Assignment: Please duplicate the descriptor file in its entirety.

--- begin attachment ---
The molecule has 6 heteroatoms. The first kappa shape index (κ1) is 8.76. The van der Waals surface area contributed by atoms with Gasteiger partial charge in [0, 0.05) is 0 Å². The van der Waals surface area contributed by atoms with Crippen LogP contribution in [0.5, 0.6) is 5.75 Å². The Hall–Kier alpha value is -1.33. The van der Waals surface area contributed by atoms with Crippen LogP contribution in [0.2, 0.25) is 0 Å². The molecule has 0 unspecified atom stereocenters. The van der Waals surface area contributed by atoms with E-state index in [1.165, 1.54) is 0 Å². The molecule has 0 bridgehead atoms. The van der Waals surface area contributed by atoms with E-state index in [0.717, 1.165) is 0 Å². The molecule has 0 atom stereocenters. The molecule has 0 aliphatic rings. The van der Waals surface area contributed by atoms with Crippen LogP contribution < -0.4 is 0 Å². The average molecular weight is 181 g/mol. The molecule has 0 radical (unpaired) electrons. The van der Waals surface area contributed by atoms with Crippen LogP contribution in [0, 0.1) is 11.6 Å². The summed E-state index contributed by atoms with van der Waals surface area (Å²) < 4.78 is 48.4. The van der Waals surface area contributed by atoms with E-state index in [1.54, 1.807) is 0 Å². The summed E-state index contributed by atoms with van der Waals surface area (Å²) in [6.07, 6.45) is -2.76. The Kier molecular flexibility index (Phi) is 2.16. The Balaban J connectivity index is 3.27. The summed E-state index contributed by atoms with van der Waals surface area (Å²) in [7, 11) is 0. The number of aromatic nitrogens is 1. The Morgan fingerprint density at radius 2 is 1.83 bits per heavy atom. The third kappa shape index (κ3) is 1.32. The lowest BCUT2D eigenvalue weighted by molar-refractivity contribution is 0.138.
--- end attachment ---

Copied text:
The molecule has 6 heteroatoms. The first kappa shape index (κ1) is 8.76. The van der Waals surface area contributed by atoms with Gasteiger partial charge in [0, 0.05) is 0 Å². The van der Waals surface area contributed by atoms with Crippen LogP contribution in [0.5, 0.6) is 5.75 Å². The Hall–Kier alpha value is -1.33. The van der Waals surface area contributed by atoms with Crippen LogP contribution in [0.2, 0.25) is 0 Å². The molecule has 0 unspecified atom stereocenters. The van der Waals surface area contributed by atoms with E-state index in [1.165, 1.54) is 0 Å². The molecule has 0 bridgehead atoms. The van der Waals surface area contributed by atoms with E-state index in [0.717, 1.165) is 0 Å². The molecule has 0 atom stereocenters. The molecule has 0 aliphatic rings. The van der Waals surface area contributed by atoms with Crippen LogP contribution < -0.4 is 0 Å². The average molecular weight is 181 g/mol. The molecule has 0 radical (unpaired) electrons. The van der Waals surface area contributed by atoms with Crippen LogP contribution in [0, 0.1) is 11.6 Å². The summed E-state index contributed by atoms with van der Waals surface area (Å²) < 4.78 is 48.4. The van der Waals surface area contributed by atoms with E-state index in [1.54, 1.807) is 0 Å². The summed E-state index contributed by atoms with van der Waals surface area (Å²) in [6.07, 6.45) is -2.76. The Kier molecular flexibility index (Phi) is 2.16. The Balaban J connectivity index is 3.27. The summed E-state index contributed by atoms with van der Waals surface area (Å²) in [7, 11) is 0. The number of aromatic nitrogens is 1. The Morgan fingerprint density at radius 2 is 1.83 bits per heavy atom. The third kappa shape index (κ3) is 1.32. The lowest BCUT2D eigenvalue weighted by molar-refractivity contribution is 0.138.